Here are some fun ways to challenge your 9 or any player passes from the back of a ruck. Using pieces of equipment, you create unusual passing scenarios. It means that the passer has to find solutions, then adjust their feet to pass accurately. Also, the receiver has to time their run, based on the way the passer has adjusted themselves. MORE
VIDEO: Double duel 1 v 1+1 (crowd-coaching)
In this activity, the attacker aims to manipulate the defence, beating the ruck pad holder, then the next defender. The defender has a good chance to tackle the attacker, who should be off-balance.
I sent this out to a number of different coaches to try it. Below the activity are their ideas to improve, or add to the exercise. Hence, I’ve called this crowd-coaching.
Many thanks to Myles Rutherford, who’s director of rugby at West Park Leeds RFC for his video clip. It was taken before training formally started. Therefore it’s touch tackling.
- The ball carrier moves side to side, and can move forward or backwards within the box.
- The ruck holder mirrors the ball carrier’s movements.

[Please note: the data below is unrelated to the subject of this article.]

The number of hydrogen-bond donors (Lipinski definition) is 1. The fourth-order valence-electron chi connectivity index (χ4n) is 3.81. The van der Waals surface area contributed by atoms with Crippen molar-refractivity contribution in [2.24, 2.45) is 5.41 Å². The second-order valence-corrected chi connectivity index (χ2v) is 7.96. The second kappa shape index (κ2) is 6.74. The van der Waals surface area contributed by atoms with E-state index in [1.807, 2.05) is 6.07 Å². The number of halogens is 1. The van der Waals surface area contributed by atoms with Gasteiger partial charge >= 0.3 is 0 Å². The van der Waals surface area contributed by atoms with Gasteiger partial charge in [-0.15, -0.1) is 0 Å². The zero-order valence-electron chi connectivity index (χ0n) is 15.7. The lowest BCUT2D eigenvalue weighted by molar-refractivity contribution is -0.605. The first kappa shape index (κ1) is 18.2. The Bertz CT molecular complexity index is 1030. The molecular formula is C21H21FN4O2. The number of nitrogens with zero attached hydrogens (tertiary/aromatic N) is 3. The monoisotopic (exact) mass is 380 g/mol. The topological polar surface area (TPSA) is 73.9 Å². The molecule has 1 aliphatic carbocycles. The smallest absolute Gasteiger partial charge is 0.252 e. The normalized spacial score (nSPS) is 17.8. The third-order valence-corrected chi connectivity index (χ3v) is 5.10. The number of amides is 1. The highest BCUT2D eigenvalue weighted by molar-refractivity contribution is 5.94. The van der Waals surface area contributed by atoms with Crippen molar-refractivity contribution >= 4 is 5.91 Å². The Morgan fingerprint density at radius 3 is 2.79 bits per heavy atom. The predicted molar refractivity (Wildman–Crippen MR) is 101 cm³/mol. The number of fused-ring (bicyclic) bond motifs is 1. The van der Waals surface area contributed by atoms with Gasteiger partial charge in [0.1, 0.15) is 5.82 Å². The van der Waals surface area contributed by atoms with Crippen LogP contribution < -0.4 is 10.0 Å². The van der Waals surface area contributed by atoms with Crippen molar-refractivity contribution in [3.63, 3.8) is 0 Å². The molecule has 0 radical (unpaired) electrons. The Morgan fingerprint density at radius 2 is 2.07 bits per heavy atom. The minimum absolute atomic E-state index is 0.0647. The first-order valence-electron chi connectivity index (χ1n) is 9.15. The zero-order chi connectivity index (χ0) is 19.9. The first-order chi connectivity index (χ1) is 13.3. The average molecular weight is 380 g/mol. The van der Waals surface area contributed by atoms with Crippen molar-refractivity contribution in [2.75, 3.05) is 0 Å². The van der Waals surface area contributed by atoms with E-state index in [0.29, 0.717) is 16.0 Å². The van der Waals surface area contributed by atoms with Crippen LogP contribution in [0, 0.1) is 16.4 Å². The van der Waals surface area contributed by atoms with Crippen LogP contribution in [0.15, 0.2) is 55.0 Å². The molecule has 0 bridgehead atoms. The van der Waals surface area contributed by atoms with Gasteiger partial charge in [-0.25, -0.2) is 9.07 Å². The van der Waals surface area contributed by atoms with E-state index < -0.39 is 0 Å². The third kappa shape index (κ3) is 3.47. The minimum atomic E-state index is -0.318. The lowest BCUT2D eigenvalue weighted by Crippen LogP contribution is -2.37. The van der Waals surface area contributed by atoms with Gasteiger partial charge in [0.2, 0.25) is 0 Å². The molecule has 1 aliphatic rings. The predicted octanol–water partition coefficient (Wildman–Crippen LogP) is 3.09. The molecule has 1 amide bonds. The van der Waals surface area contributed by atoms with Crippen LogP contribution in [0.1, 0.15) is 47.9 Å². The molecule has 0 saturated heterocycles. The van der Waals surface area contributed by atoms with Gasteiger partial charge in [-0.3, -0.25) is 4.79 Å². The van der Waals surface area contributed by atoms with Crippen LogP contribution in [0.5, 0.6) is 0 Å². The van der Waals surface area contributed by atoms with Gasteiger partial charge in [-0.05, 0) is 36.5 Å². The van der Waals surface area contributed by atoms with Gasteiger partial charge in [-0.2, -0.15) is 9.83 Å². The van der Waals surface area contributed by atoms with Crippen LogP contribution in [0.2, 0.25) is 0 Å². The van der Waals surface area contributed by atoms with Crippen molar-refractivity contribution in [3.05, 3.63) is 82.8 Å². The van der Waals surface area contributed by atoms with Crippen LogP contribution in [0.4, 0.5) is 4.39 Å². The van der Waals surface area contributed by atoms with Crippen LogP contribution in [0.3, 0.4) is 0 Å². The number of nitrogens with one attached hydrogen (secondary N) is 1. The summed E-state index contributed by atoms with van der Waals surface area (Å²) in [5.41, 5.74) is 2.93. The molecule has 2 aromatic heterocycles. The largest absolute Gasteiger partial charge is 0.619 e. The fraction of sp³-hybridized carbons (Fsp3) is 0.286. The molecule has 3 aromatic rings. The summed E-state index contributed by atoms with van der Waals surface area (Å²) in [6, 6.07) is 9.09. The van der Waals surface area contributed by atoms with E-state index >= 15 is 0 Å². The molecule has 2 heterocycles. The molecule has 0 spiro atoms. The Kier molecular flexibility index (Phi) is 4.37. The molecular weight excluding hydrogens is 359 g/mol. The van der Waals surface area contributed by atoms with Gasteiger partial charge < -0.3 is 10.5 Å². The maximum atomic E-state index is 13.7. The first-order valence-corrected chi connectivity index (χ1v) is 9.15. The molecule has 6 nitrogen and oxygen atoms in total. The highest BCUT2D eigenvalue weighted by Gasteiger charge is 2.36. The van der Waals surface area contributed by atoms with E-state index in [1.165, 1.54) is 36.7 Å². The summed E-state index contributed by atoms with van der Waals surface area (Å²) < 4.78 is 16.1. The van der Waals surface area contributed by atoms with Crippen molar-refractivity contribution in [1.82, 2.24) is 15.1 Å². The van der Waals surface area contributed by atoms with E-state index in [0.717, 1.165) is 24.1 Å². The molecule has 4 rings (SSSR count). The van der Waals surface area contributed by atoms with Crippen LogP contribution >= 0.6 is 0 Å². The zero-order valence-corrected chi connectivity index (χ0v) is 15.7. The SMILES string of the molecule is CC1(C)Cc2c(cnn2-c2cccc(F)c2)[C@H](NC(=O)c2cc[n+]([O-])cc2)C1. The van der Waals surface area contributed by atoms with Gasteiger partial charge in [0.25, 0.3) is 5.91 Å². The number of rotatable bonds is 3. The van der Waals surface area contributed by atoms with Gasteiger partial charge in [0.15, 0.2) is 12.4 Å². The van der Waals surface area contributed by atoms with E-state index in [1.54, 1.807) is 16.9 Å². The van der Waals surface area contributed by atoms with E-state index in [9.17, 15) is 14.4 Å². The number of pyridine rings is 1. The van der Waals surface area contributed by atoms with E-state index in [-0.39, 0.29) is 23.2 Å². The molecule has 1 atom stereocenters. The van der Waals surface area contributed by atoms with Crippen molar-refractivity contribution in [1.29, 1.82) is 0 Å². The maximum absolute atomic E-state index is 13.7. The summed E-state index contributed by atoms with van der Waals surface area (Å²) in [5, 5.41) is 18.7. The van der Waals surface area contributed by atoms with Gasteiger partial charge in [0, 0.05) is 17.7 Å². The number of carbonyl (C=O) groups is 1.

- Another defender has to be touching the pad player all the time.
- On “GO”, the ball carrier aims to score at far end.
- The pad holder aims to touch or bump the ball carrier in pad touch zone, which is the area in front of the pad holder.
- The defender makes tackle in tackle zone if possible.
- Allow grab tackles.
- The ball carrier can kick.
- The ball carrier can start anywhere in their half of the box.
SUGGESTIONS AND FEEDBACK
- They found it difficult to move forward with pad.
- The pad holder recognised they needed to mirror the attacker better as he would get away from them otherwise
- The second defender collision height was high as they felt they couldn’t get in close.
- There was no initial communication from the defenders, but once this was identified and amended, the second man worked more efficiently.
Myles suggested adding more players for tackle-jackle scenarios. He also felt it would well for practising side-on tackles.
From Graham McGoun, who coaches U14s.
- I set up the drill in two zones in the dead ball area on our training pitch, as it gives you two natural touch lines.
- It worked very well in terms of ball carrier protecting the ball (which I made the target for the pad man) and the defenders working as a pair.
- If the pad man hit the ball, the attacker was tackled.
- Great drill that you could easily add another attacker. Our U14s really enjoyed it and the coaches thought it was good too.
From Jon Long, also an U14s coach.
- Used the area between 5m-try line-dead ball line to save set up.
- It was good for close footwork.